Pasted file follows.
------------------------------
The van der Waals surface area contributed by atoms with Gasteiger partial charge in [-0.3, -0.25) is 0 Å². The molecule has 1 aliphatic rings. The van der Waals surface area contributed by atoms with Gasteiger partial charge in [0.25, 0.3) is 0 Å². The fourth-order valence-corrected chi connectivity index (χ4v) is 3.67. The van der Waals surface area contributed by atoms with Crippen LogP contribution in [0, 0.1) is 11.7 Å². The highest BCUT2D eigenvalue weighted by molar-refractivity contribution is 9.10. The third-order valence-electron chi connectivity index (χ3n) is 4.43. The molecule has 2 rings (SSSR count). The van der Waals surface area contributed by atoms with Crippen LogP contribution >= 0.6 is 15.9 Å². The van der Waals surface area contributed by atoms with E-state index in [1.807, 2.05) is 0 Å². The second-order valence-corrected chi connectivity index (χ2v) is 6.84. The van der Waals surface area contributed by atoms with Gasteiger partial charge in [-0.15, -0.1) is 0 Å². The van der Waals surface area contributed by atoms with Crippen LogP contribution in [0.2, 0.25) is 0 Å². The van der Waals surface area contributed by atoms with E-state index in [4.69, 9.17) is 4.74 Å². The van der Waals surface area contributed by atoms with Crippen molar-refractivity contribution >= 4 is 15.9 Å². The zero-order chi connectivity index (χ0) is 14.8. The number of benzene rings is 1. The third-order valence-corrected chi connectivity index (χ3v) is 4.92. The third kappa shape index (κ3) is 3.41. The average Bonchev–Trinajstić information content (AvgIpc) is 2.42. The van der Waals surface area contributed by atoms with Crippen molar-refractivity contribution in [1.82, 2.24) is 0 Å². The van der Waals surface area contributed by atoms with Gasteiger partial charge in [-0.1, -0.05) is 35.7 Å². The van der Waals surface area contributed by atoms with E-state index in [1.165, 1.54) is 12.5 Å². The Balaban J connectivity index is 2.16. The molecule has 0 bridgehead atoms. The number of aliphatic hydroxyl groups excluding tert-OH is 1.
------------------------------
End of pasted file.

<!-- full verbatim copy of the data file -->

The van der Waals surface area contributed by atoms with Gasteiger partial charge in [-0.3, -0.25) is 0 Å². The molecule has 1 aliphatic rings. The van der Waals surface area contributed by atoms with Gasteiger partial charge in [0.25, 0.3) is 0 Å². The fourth-order valence-corrected chi connectivity index (χ4v) is 3.67. The van der Waals surface area contributed by atoms with Crippen LogP contribution in [0, 0.1) is 11.7 Å². The highest BCUT2D eigenvalue weighted by molar-refractivity contribution is 9.10. The third-order valence-electron chi connectivity index (χ3n) is 4.43. The molecule has 2 rings (SSSR count). The van der Waals surface area contributed by atoms with Crippen LogP contribution >= 0.6 is 15.9 Å². The van der Waals surface area contributed by atoms with E-state index in [1.807, 2.05) is 0 Å². The second-order valence-corrected chi connectivity index (χ2v) is 6.84. The van der Waals surface area contributed by atoms with Gasteiger partial charge in [-0.15, -0.1) is 0 Å². The van der Waals surface area contributed by atoms with Crippen LogP contribution in [0.2, 0.25) is 0 Å². The van der Waals surface area contributed by atoms with E-state index in [4.69, 9.17) is 4.74 Å². The van der Waals surface area contributed by atoms with Crippen molar-refractivity contribution >= 4 is 15.9 Å². The zero-order chi connectivity index (χ0) is 14.8. The number of benzene rings is 1. The third-order valence-corrected chi connectivity index (χ3v) is 4.92. The third kappa shape index (κ3) is 3.41. The average Bonchev–Trinajstić information content (AvgIpc) is 2.42. The van der Waals surface area contributed by atoms with Crippen molar-refractivity contribution in [1.82, 2.24) is 0 Å². The van der Waals surface area contributed by atoms with Gasteiger partial charge in [-0.1, -0.05) is 35.7 Å². The van der Waals surface area contributed by atoms with E-state index in [1.165, 1.54) is 12.5 Å². The Balaban J connectivity index is 2.16. The molecule has 0 bridgehead atoms. The number of aliphatic hydroxyl groups excluding tert-OH is 1.